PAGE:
Tesla is releasing a Navigate on Autopilot feature for its vehicles

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Tesla Navigate
Image Credit: Tesla

Tesla will be sending out an update that will allow users to download the Navigate on Autopilot feature. The new driver assistance feature was kept in the testing phase for a while, but it’s finally available. The announcement was made by CEO of Tesla Elon Musk on Twitter.

The Navigate on Autopilot can be turned on when a destination is entered.

The Navigate on Autopilot feature allows Tesla vehicles to go from highway to ramp and vice versa.

Even the lane changes require human input. If the vehicle suggests lane change, the driver will have to confirm by selecting the turn signal. But future iterations of the feature will allow it to be turned off.

Tesla wrote, “While initially, the feature will require drivers to confirm lane changes using the turn stalk before the car moves into an adjacent lane, future versions of Navigate on Autopilot will allow customers to waive the confirmation requirement.”

Musk Tweeted, “Tesla Autopilot Drive on Navigation going to wide release in North America tonight.” The charismatic CEO believes that this feature will be Tesla’s most advanced till date. The update will be a driver assistance feature, which was due for release in early October, but was postponed.

The Autopilot Drive on Navigation which is more commonly referred as Navigate on Autopilot was supposed to release with the latest version of its in-car software, version 9.0. A blog post by Tesla later confirmed this.

Tesla users who had bought enhanced Autopilot or full self-driving capability will receive the update this week. These optional features go for $5,000 and $3,000 respectively.  A word of advice for the non-tech savvy, Tesla’ Autopilot is not self-driving. Instead, it is a driver assistant.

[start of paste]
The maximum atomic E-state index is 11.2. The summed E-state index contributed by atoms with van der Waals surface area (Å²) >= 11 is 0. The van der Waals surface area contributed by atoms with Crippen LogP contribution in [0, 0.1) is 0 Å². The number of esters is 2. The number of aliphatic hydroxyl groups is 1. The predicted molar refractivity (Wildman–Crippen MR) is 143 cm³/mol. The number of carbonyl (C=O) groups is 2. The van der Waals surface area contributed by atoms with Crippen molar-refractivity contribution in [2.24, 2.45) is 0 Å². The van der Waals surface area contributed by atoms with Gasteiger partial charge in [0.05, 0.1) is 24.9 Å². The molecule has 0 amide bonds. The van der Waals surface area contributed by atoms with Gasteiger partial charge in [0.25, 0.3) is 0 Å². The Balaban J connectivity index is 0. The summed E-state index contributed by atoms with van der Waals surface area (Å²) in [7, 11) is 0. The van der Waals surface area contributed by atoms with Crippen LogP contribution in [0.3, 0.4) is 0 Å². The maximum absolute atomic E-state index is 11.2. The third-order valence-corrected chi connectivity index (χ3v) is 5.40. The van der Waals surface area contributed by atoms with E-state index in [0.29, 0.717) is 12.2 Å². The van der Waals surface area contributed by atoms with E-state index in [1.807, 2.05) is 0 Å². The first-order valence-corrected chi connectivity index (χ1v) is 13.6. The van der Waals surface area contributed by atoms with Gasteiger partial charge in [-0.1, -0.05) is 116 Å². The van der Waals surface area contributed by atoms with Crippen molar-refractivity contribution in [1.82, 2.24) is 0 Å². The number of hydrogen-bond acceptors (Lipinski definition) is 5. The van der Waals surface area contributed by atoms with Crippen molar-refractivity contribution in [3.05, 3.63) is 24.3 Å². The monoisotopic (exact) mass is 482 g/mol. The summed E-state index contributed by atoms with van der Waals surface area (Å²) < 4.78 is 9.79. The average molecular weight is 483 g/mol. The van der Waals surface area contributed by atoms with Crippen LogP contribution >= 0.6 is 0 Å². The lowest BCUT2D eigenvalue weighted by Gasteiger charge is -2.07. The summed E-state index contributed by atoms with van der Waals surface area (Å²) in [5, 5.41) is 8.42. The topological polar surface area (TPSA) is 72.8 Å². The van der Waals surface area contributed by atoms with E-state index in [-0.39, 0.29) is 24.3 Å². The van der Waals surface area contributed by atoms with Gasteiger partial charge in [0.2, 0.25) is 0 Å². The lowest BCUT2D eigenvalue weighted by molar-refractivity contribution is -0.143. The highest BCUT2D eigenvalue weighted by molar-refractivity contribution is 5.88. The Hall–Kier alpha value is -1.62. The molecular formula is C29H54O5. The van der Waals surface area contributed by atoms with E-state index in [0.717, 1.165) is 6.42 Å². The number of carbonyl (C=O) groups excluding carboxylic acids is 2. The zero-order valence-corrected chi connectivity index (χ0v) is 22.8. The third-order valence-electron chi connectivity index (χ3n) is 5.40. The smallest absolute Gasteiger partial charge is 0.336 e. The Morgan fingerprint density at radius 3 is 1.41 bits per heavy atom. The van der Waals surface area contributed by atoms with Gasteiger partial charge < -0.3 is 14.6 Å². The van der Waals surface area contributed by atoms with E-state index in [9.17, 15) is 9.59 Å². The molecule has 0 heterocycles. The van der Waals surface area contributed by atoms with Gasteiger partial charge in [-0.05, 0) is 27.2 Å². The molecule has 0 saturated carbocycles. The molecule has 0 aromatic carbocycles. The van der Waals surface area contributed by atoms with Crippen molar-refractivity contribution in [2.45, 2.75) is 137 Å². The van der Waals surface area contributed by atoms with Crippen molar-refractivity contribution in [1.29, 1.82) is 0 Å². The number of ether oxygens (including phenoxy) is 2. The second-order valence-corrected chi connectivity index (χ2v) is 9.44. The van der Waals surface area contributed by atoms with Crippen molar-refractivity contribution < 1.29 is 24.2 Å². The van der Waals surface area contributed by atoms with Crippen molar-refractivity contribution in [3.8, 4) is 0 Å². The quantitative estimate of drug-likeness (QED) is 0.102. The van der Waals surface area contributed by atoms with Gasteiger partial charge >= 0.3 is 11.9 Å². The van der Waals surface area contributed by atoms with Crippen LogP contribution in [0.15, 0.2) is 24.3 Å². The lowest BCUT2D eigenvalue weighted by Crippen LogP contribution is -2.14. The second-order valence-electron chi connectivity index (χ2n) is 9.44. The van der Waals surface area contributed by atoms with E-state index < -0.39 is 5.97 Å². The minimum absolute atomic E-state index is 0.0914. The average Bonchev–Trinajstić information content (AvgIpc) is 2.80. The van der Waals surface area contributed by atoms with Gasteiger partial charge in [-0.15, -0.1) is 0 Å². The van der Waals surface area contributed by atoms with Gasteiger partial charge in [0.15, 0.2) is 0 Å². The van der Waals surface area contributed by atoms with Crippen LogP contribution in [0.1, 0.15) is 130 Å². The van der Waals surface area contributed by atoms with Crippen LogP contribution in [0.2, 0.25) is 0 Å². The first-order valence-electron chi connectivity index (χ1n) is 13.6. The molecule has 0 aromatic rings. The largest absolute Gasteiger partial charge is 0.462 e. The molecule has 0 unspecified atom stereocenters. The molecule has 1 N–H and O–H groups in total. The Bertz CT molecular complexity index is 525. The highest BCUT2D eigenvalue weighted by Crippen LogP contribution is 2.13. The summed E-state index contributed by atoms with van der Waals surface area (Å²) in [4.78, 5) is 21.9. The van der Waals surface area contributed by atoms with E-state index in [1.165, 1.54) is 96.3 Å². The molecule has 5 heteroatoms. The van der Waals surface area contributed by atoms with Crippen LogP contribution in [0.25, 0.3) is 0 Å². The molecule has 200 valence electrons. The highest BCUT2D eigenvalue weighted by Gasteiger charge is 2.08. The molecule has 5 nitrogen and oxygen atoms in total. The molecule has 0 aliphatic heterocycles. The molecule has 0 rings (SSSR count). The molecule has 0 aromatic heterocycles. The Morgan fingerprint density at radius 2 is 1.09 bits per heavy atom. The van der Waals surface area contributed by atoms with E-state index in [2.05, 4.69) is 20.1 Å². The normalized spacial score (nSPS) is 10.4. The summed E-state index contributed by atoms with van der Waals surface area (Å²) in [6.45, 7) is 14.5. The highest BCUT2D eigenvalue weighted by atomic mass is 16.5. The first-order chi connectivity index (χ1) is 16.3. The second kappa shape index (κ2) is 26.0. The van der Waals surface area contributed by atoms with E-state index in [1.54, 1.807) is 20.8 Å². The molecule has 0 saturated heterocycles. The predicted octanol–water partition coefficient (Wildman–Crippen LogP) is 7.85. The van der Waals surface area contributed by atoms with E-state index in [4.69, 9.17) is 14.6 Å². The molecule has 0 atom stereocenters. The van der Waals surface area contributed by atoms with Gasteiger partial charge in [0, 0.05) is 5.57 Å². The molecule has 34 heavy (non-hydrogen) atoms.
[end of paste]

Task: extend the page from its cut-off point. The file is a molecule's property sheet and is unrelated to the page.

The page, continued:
Full self-driving enhancement will be removed from the website, but it is still something that customers can buy later on. Navigate on Pilot will be a small leap in the right direction. The direction being fully aware self-driving cars.

Navigate on Autopilot will allow 2 different modes of lane changing. One of them will be speed based  to allow the vehicle to match the user’s required speed. The other option will allow the car to make lane changes to stick as close to the original route as possible.

Meanwhile, the speed based lane changes will have four settings; disabled, mild, average, and Mad Max. These settings will allow the vehicle to change lane to a faster lane. It is useful if the car is behind a slow-moving loader.

Mild setting kicks in when the driver is moving along at a plodding pace. Mad Max will cause lane shifts when the vehicle is just below the driver’s preferred speed.

Tesla has to be wary of the several deaths that occurred in the past as a result of its Autopilot setting. Drivers weren’t familiar with this feature. Going in the future, Tesla will need to do a lot of testing and demos of its features to prevent such mishaps.

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